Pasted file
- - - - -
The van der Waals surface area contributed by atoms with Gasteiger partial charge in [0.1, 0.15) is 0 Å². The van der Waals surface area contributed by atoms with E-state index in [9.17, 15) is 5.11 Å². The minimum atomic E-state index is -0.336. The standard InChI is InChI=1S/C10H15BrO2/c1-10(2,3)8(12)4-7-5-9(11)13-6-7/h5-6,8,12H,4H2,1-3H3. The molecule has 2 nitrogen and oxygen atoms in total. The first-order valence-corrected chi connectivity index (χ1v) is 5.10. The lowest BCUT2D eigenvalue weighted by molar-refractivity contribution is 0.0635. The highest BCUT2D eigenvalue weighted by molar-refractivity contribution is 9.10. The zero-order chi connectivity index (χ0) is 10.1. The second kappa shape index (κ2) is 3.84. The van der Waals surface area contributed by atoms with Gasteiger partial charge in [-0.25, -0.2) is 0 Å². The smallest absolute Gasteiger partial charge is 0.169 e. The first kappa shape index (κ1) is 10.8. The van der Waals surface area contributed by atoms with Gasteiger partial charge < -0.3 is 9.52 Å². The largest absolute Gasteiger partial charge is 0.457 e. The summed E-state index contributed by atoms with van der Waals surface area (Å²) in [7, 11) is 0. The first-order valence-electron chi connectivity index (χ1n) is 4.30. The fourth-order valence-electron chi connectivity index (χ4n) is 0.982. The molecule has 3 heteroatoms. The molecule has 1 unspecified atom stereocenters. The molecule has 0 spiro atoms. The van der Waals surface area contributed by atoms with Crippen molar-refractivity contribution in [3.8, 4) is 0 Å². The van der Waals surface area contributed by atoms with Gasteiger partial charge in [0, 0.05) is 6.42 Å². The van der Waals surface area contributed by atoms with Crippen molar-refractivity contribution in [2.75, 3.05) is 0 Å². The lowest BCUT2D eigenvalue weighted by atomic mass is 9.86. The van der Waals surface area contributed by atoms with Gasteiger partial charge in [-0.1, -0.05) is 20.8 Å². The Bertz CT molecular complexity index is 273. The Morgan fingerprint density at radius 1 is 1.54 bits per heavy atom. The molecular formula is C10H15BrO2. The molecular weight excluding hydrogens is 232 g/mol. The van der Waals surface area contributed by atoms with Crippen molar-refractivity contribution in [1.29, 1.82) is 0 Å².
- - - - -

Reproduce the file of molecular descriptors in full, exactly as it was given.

The van der Waals surface area contributed by atoms with Gasteiger partial charge in [0.1, 0.15) is 0 Å². The van der Waals surface area contributed by atoms with E-state index in [9.17, 15) is 5.11 Å². The minimum atomic E-state index is -0.336. The standard InChI is InChI=1S/C10H15BrO2/c1-10(2,3)8(12)4-7-5-9(11)13-6-7/h5-6,8,12H,4H2,1-3H3. The molecule has 2 nitrogen and oxygen atoms in total. The first-order valence-corrected chi connectivity index (χ1v) is 5.10. The lowest BCUT2D eigenvalue weighted by molar-refractivity contribution is 0.0635. The highest BCUT2D eigenvalue weighted by molar-refractivity contribution is 9.10. The zero-order chi connectivity index (χ0) is 10.1. The second kappa shape index (κ2) is 3.84. The van der Waals surface area contributed by atoms with Gasteiger partial charge in [-0.25, -0.2) is 0 Å². The smallest absolute Gasteiger partial charge is 0.169 e. The first kappa shape index (κ1) is 10.8. The van der Waals surface area contributed by atoms with Gasteiger partial charge < -0.3 is 9.52 Å². The largest absolute Gasteiger partial charge is 0.457 e. The summed E-state index contributed by atoms with van der Waals surface area (Å²) in [7, 11) is 0. The first-order valence-electron chi connectivity index (χ1n) is 4.30. The fourth-order valence-electron chi connectivity index (χ4n) is 0.982. The molecule has 3 heteroatoms. The molecule has 1 unspecified atom stereocenters. The molecule has 0 spiro atoms. The van der Waals surface area contributed by atoms with Crippen molar-refractivity contribution in [3.8, 4) is 0 Å². The van der Waals surface area contributed by atoms with Gasteiger partial charge in [0, 0.05) is 6.42 Å². The van der Waals surface area contributed by atoms with Crippen molar-refractivity contribution in [2.75, 3.05) is 0 Å². The lowest BCUT2D eigenvalue weighted by atomic mass is 9.86. The van der Waals surface area contributed by atoms with Gasteiger partial charge in [-0.1, -0.05) is 20.8 Å². The Bertz CT molecular complexity index is 273. The Morgan fingerprint density at radius 1 is 1.54 bits per heavy atom. The molecular formula is C10H15BrO2. The molecular weight excluding hydrogens is 232 g/mol. The van der Waals surface area contributed by atoms with Crippen molar-refractivity contribution in [1.29, 1.82) is 0 Å².